We brewed a whiskey barrel porter in January 2013. It was a Austin Homebrew extract kit. This brew sounded really good; however, it did not turn out as well as we had hoped.
Batch Size: 5 gallons
Grains used for this recipe were 3⁄4 pound of chocolate malt, 1⁄2 pound of crystal 75L malt, 1⁄2 pound de-bittered black malt, and 1⁄2 pound Maris Otter malt. After we heated two gallons of water to 155°F, we steeped the grains for 25 minutes. We placed the grain bag in a strainer over the pot after steeping to drain. When it was finished draining, we discarded the grains, added one gallon of water to the pot, and brought the mixture to boiling.
Once boiling, we turned off the heat and added 3 pounds of amber extract and 6 pounds dark extract. We continuously stirred the malt to prevent boil over. After the malt was dissolved, we returned the wort to a boil. Once a good rolling boil was established, we added 1 ounce of Galena hops to boil for 60 minutes for bittering. After 45 minutes of boiling, we added 1⁄2 ounce of Kent Golding hops for flavor. With 5 minutes of boil time left, we added another 1⁄2 ounce of Kent Golding for aroma.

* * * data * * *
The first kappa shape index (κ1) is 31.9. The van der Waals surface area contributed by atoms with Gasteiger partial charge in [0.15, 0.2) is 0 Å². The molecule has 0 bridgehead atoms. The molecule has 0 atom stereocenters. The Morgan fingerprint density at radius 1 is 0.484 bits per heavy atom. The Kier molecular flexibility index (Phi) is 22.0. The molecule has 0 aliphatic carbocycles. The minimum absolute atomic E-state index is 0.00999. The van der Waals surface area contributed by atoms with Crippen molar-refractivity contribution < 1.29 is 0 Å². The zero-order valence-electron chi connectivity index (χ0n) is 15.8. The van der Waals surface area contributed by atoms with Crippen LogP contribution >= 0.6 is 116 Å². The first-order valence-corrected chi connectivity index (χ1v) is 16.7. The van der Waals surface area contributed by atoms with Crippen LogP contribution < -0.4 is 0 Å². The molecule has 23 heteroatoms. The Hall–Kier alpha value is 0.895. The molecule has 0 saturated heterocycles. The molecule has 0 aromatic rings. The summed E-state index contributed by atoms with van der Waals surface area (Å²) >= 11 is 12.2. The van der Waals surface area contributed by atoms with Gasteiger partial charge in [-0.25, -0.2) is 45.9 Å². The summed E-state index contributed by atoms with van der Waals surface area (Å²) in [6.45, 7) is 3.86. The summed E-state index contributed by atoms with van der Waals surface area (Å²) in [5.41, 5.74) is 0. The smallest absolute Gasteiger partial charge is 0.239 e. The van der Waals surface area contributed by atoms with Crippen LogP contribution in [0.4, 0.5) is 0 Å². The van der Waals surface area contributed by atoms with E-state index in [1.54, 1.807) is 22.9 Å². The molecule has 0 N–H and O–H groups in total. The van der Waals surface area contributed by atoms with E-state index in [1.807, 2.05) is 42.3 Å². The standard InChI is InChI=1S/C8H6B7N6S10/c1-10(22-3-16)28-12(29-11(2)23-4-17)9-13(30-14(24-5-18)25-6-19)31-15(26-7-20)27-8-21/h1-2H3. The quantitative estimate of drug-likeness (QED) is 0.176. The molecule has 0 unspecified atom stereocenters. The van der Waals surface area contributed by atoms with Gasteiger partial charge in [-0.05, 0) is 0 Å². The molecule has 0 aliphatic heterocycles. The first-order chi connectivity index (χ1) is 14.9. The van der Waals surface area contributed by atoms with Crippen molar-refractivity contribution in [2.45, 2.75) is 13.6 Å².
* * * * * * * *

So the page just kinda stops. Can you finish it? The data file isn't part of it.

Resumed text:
When the boil time finished, we removed the pot from the heat and placed it in an ice bath to cool down to 80°F. This took about 30 minutes. The cooled wort was poured into a 6 gallon carboy and cool water was added to bring the volume to 5 gallons. We poured the wort through a strainer to help prevent sludge from entering the carboy. We stirred the wort to mix well with the added water, and then checked the specific gravity.
We pitched a wet yeast (White Labs Edinburgh 028) directly into the carboy and stirred the wort so it was well mixed. Our brew was stored in a temperature controlled (72°F) chest freezer.
We used primary and secondary fermentation for this brew. We left the beer in the primary fermentor for nine days, and then racked to a secondary. When racking to the secondary, we added 21⁄2 ounces of whiskey barrel oak chips. The beer was in the secondary for three weeks before bottling. Before bottling the beer, we moved the beer to a bottling bucket and added 11⁄2 cups of Jack Daniel’s whiskey. We bottled 53 12-ounce bottles of beer.
Our biggest problem with this homebrew was diacetyl. We tried to solve this problem over the summer by pouring the bottled beer back into a carboy, adding yeast, and letting it ferment for 40 days. We rebottled the beer and tried it again after a few months. This did help tremendously with the diacetyl, but the beer still seems off. We have left the bottles set aside and will continue to try a beer every so often to see if it starts to taste better.